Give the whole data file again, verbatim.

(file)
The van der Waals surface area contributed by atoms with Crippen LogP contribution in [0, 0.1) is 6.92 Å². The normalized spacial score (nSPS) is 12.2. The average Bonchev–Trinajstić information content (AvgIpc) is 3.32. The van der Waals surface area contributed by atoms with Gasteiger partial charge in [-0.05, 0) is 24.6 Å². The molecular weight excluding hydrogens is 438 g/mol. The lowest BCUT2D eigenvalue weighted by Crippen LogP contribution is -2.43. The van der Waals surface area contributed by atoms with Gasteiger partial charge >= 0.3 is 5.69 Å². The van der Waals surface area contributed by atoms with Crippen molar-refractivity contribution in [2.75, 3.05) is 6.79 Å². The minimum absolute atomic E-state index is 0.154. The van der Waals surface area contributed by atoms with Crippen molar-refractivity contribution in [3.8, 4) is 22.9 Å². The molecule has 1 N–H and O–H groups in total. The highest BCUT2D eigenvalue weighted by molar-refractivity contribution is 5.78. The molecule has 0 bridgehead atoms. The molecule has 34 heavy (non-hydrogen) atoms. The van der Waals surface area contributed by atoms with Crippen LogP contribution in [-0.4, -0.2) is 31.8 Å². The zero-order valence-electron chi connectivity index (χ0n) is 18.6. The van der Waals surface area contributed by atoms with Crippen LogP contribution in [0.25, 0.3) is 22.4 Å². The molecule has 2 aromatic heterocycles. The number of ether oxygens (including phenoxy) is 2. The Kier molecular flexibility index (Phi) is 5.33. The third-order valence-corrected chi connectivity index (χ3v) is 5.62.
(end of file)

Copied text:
The van der Waals surface area contributed by atoms with Crippen LogP contribution in [0, 0.1) is 6.92 Å². The normalized spacial score (nSPS) is 12.2. The average Bonchev–Trinajstić information content (AvgIpc) is 3.32. The van der Waals surface area contributed by atoms with Gasteiger partial charge in [-0.05, 0) is 24.6 Å². The molecular weight excluding hydrogens is 438 g/mol. The lowest BCUT2D eigenvalue weighted by Crippen LogP contribution is -2.43. The van der Waals surface area contributed by atoms with Gasteiger partial charge >= 0.3 is 5.69 Å². The van der Waals surface area contributed by atoms with Crippen molar-refractivity contribution in [2.75, 3.05) is 6.79 Å². The minimum absolute atomic E-state index is 0.154. The van der Waals surface area contributed by atoms with Crippen molar-refractivity contribution in [3.8, 4) is 22.9 Å². The molecule has 1 N–H and O–H groups in total. The highest BCUT2D eigenvalue weighted by molar-refractivity contribution is 5.78. The molecule has 0 bridgehead atoms. The molecule has 34 heavy (non-hydrogen) atoms. The van der Waals surface area contributed by atoms with Crippen LogP contribution in [-0.4, -0.2) is 31.8 Å². The zero-order valence-electron chi connectivity index (χ0n) is 18.6. The van der Waals surface area contributed by atoms with Crippen LogP contribution in [0.25, 0.3) is 22.4 Å². The molecule has 2 aromatic heterocycles. The number of ether oxygens (including phenoxy) is 2. The Kier molecular flexibility index (Phi) is 5.33. The third-order valence-corrected chi connectivity index (χ3v) is 5.62.